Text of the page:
The Race For The House - The Environmentalist

Feb 24, 2020

Local environmental advocate Adam Bolaños Scow is running, for the first time, for California’s 20th Congressional District in the U.S. House of Representatives. The district includes Monterey and San Benito Counties, and parts of Santa Cruz and Santa Clara Counties.

Scow is also a senior strategist for the Public Water Now campaign, which is actively pursuing the public ownership of the Monterey Peninsula’s water system. Scow, a Democrat, is running against incumbent Democrat Jimmy Panetta and Republican Jeff Gorman.

The top two vote-getters on Super Tuesday will advance to the November election.

KAZU sat down with Scow recently to ask him why he’s running. Here are some highlights from that conversation.

Adam Bolaños Scow is an environmental advocate.
Credit Michelle Loxton

Michelle Loxton (ML): So tell me, why do you want this job?  

Adam Bolaños Scow (ABS):  I'm running because we have a climate crisis that is getting worse and we are running out of time to solve this problem and we have a Congress that is not taking the problem seriously enough. My background prepares me to be an advocate to take on the fossil fuel interests because that's what we have to do. We have to get off of fossil fuels and replace them with clean energy at a much faster rate than what is happening now. And our survival is basically at stake.   

ML: Scow supports The Green New Deal, which is an expansive plan proposed by progressive democrats to tackle climate change. Scow wants to get to a 100% clean electric grid by 2030. 

ABS: At the same time, however, we have an affordability crisis where people can barely afford to live here in Monterey County, in Santa Cruz… Santa Cruz County. They are two of the least affordable counties in the United States. So it's time to bring our tax dollars home so we can fund real affordable housing, universal health care and tuition-free education.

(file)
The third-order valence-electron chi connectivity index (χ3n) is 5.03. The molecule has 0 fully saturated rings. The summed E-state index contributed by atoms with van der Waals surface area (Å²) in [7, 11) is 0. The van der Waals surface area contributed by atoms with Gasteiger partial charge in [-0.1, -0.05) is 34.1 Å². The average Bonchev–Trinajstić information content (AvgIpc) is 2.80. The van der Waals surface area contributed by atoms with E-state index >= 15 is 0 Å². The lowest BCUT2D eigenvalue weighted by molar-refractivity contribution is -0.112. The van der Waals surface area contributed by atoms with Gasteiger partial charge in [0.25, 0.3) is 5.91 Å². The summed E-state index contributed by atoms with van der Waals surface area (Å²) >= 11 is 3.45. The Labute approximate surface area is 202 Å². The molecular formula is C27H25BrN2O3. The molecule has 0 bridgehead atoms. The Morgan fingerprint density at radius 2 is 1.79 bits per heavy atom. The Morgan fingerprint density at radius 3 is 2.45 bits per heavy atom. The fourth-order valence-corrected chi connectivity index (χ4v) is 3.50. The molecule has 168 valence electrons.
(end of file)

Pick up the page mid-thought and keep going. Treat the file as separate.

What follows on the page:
ML: That's a little bit about why you're running. Why should you be the one to get this job?  

ABS: People ask me that and I say we should judge politicians in three ways, and candidates in three ways. What's their record? What's their platform? And who's financing their campaign? For all of those three reasons, that makes me the strongest candidate. I have a record of taking on the fossil fuel industry. I have been an advocate my entire life. This is what I do. We do not have enough members of Congress who have the guts to take on the fossil fuel industry. If a bipartisan compromise was going to solve the problem, like the incumbent prefers, I would not be running. But it's not solving anything. The problem is getting worse. I am only taking money from real people, I am not taking corporate PAC money. 

ML: So let's talk about some very specific issues now, facing our community, immigration. One of the pillars of your campaign is justice for farmworkers. Can you tell me a little bit about that?  

ABS: Well, I am the grandson of a farmworker, of a Bracero farmworker, who worked the Salinas Valley and in Watsonville in the 1940s. In some ways it's... it's very sad to see the current state of affairs for our farm working… farmworker community, but also many immigrants, in general, who are living in the shadows. And that's wrong. We have people here contributing to our society and to our economy, and they deserve a path to citizenship. 

ML: Scow says he also has a plan to improve the agriculture industry. 

ABS: Agriculture is so important in our district. We have a groundwater crisis. We're overpumping our groundwater and there's too many pesticides and fertilizers in some places where communities cannot drink their water. And we want to ensure that agriculture can continue for future generations. That it is the bedrock of rural economic development here. So we want to also look at antitrust law to make sure that small businesses and small farms can actually survive. The current trend in the food industry is get big or get out. And I'm saying no. It's government's job to ensure we have a well-regulated market place. So farmers of all sizes can thrive and succeed. 

ML: So let's talk about health care now. You support Medicare for All?

ABS: I support universal health care, single payer health care, Medicare for All system. I believe it is long overdue in our country. We have been talking about this for nearly 100 years. We are seeing families pay more and more money for worse and worse insurance as insurance costs are skyrocketing. And the only way we're going to solve that is with a public insurance plan that covers everybody.